After the Killer is dispatched, the Hero(ine) and her/his Boyfriend/Girlfriend walk away from the body. Then the body moves, or the little boy comes out of the lake or the second killer steps out of the shadows or the Hero(ine) turns around with a crazy look in her eyes and you know SHE’S the killer now. This is the Final Scare. It can be either followed with a re-assuring shot of the Hero(ine) waking up or a freeze-frame of the Final Scare.

Bam. You don’t ever need to watch a slasher movie ever again. Because you just did. All of them.

-D-

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The Rules of Horror

Horror movies exist primarily to do one thing: scare people. And, for the most part, horror movies fail in that one goal. They shock, they gross out, they startle, but they don’t truly scare. There’s nothing scary about Jason Voorhees and Freddy Krueger. There’s nothing scary about torture porn like Hostel and the entire Saw series.

Modern horror filmmakers seem to have forgotten the fact that these movies are supposed to terrify us, not make us roll our eyes and gag. The formulaic and tired nature of slasher movies got so bad that Wes Craven wrote Scream to lambaste the tropes he helped to create. So it’s an irony that the Scream series has become a victim to the same rote formula like every other slasher series.

And the slew of viciously violent movies like Hostel and The Human Centipede are just more fuel for the fire that horror movies as a whole are culturally bereft of value and nothing more than cheap intellectual trash.

There was a point when horror movies were actually good, not just as scary movies but as films. Psycho, The Bride of Frankenstein, Dracula, The Phantom of the Opera (the one with Mr. Chaney); these were well-made, well-written and actually scared the audiences at the time.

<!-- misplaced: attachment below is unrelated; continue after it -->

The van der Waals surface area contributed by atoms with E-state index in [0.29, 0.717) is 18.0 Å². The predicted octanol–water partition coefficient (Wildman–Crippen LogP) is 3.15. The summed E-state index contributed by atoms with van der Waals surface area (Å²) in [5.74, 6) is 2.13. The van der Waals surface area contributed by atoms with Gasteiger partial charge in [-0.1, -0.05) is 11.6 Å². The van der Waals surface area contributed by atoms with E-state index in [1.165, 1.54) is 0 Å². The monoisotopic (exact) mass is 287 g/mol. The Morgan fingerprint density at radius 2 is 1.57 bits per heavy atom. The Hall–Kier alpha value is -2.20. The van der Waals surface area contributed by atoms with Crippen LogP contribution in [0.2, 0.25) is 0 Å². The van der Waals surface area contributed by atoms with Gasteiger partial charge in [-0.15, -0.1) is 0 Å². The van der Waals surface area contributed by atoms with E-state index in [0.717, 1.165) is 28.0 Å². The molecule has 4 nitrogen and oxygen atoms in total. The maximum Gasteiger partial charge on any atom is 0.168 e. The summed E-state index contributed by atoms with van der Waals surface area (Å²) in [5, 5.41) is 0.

But after eighty years of scary movies, filmmakers seem to think that the only way to make a relevant scary movie is to get progressively more and more shocking, graphic and violent. And yet, there have been movies released in recent years that have scared the bejesus out of people with a minimum of blood and gore. Paranormal Activity and Blair Witch Project both used similar techniques which were effective in scaring audience members. And there have been other effective thrillers that have a similar reluctance to employ the wet stuff (The Vanishing is a prime example).

So, for all those aspiring filmmakers out there, here are a list of rules that I’ve compiled based on what genuinely scares me when I watch a movie. There are only four, so bear with me here.

1. Keep it Small Keep the cast small. Keep the location small. Keep all the strange happenings located to a house, a small town, a small patch of woods. This serves multiple purposes. If you only have a few characters, then the audience has more of a chance to become invested in the characters, and you want that. The more the audience is invested, the more they’ll care when you start killing the characters off one by one.

You also run less of a chance that the audience will become desensitized. Too much violence and they shut down and tune out. Anticipation of bad things can be as effective as the actual event. Tension is important for a good scary movie.